In no time at all we've gone from having no 3D at all in home cinema, to more 3D than you can shake a stick at. This is because it's actually not hard to make a Blu-ray player that can handle 3D. The machine needs to be able to send the HDMI 1.4 switching signal to your 3D-ready TV, and handle sending two 1080p images in the time it would usually send one. Simple, right?
What's more complicated is persuading the recession-damaged British public to part with their hard-earned cash. There seems to be plenty of demand for 3D though, and with these players starting at around the same price as a normal Blu-ray player, if you were going to buy one anyway, perhaps now you'll think of getting a 3D machine?
The players listed here have a broad range of skills, and it's fair to say none of them is just your average Blu-ray player. Whichever you decide to buy, you'll be getting a great bit of kit for your three-dimensional cash.
It's good to see Panasonic has considered your existing home-cinema setup with its new 3D Blu-ray player, the DMP-BDT300. It's side-stepped the need for an HDMI 1.4 AV receiver by providing two HDMI outputs. This is useful, because existing, non-HDMI 1.4 AV systems can remove the 3D switching signal that new, 3D TVs use to enable their 3D mode.
In Panasonic's first player, one HDMI connection goes to your AV receiver, and carries the sound, while the other goes direct to your 3D TV, with its 3D switching signal intact. This means, for home-cinema enthusisasts with expensive audio systems, you won't need to replace absolutely every piece of hardware you own. Just the TV and Blu-ray player will do.
Aside from that, the DMP-BDT300 has the usual high-end features of Panasonic's Blu-ray players. It has jitter-free audio, thanks to the company's ingenious engineers. Wi-Fi is built-in, giving you access to Blu-ray interactive features on the Internet, and Panasonic's VieraCast online service, without the need to run cable around your lounge.
Panasonic's DMP-BDT300 will cost you around £450.
It stands to reason that Sony, which owns a movie studio, wants 3D to be a massive success. So it's going out of its way to extend 3D compatibility to as much of its range as possible.
As of right now, Sony PS3 owners can download firmware update 3.30 which enables support for 3D games on the console. Blu-ray movies in 3D won't, however, be supported until much later this year. Even so, PS3 owners must be thrilled at how much value they can squeeze from their console, which has always been a very capable Blu-ray player as well as a games console.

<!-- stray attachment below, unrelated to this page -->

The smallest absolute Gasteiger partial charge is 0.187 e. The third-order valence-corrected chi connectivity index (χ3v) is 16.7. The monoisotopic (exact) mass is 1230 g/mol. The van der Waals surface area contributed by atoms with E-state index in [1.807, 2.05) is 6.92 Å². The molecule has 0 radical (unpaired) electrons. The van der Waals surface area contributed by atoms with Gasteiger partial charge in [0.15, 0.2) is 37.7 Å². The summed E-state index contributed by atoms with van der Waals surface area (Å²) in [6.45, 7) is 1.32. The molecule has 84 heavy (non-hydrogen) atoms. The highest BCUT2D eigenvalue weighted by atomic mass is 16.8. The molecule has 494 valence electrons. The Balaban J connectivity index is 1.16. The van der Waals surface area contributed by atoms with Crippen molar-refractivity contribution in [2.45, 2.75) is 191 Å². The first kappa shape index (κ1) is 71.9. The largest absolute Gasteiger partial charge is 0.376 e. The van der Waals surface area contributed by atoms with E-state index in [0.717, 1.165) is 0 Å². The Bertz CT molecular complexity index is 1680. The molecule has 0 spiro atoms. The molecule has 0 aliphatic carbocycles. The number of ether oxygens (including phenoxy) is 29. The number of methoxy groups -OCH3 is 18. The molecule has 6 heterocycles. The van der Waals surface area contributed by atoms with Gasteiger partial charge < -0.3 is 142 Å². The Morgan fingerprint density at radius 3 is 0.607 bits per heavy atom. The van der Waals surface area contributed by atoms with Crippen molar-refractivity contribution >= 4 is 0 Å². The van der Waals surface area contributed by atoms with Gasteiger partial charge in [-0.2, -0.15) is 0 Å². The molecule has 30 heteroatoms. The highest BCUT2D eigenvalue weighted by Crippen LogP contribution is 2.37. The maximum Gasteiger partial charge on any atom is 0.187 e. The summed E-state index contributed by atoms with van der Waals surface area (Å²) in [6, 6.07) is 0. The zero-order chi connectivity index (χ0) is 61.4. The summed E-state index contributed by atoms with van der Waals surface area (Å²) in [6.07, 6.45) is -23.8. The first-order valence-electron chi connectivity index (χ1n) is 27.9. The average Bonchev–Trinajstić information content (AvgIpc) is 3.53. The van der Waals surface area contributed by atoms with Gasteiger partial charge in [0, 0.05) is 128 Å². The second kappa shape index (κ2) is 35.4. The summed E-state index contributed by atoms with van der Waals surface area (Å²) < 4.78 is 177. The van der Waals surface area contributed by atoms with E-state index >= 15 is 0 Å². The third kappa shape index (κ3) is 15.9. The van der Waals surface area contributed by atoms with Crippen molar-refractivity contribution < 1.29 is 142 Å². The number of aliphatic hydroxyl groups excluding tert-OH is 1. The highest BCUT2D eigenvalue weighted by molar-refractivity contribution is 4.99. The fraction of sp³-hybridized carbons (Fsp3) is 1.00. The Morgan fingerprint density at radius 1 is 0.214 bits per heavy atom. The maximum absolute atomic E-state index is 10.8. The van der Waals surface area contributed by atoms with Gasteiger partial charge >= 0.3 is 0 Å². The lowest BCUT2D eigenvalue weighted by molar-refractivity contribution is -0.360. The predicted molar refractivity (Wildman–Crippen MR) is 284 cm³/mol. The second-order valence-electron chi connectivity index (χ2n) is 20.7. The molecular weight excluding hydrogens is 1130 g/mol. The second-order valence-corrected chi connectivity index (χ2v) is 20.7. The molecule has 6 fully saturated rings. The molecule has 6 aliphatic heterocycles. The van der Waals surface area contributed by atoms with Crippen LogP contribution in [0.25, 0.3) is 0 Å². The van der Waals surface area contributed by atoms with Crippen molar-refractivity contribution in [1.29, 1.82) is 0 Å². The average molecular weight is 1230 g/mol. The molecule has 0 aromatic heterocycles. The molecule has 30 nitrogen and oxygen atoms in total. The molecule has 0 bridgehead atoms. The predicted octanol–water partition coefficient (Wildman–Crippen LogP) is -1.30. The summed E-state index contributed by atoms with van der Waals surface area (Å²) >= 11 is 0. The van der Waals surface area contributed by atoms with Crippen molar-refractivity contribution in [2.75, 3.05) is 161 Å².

If a standalone player is what you want though, the BDP-S470 is the machine for you -- Sony has thrown a whole bunch of new features at it. So not only do you get access to 3D HD video, but you can also stream movies from LoveFilm and, soon, watch BBC iPlayer on it too. Sony is also providing a free app for the iPhone and iPod touch that offers full control over the player from your mobile device.
The PS3 costs about £250, but isn't the best 3D solution right now. If you're more desperate for top-notch 3D, the BDP-S470 will set you back about £190.
LG, it seems, is something of a 3D powerhouse. It's the only company to offer both active and passive 3D TVs. It's also partnered with Sky to get 3D TVs into as many pubs as possible, in time for Sky Sport's 3D launch. It's got a 3D Blu-ray player too, called the BX580. It has the usual Blu-ray profile 2.0 features you would expect and builds on LG's brilliant media player devices, allowing you to watch video in a whole host of popular codecs, including H.264 and DivX.
To sweeten the deal, you'll also get the usual YouTube and Picasa support that's so common on networked players. Wi-Fi features too, as does DLNA, so you can stream video and other media from PCs on your home network. Interestingly, the LG BX580 can also, at the press of a button, listen to music on a Blu-ray or DVD movie and use the Gracenote database to identify it. Now that's clever!
The LG BX580 is expected to cost around £300 when it launches.
The C6900 is Samsung's debut into the 3D Blu-ray arena, and it's an interesting one, especially in terms of looks. It has a clear window on the top, revealing the spinning Blu-ray beneath. It's fair to say this is a stylistic inclusion, not one that will yield any huge performance benefits.
Like so many Blu-ray players these days, online apps feature strongly. There's YouTube video to watch, and streaming services like Netflix are provided on the US version, so perhaps something similar will launch in the UK with Lovefilm and iPlayer too. The C6900 also boasts a 'screen fit' feature that turns 2.35:1 video into 1.85:1 ratio. It's reasonable to assume this is utterly dreadful, and we can't think of a single reason for its inclusion at all.
The C6900 is around £300, and is already starting to hit shelves across the land. In the US, if you buy both a Samsung 3D TV and a 3D Blu-ray player at the same time, the company will throw in a 3D starter pack, with two pairs of glasses and a 3D movie. No word if that deal is coming to the UK, but it seems likely it will.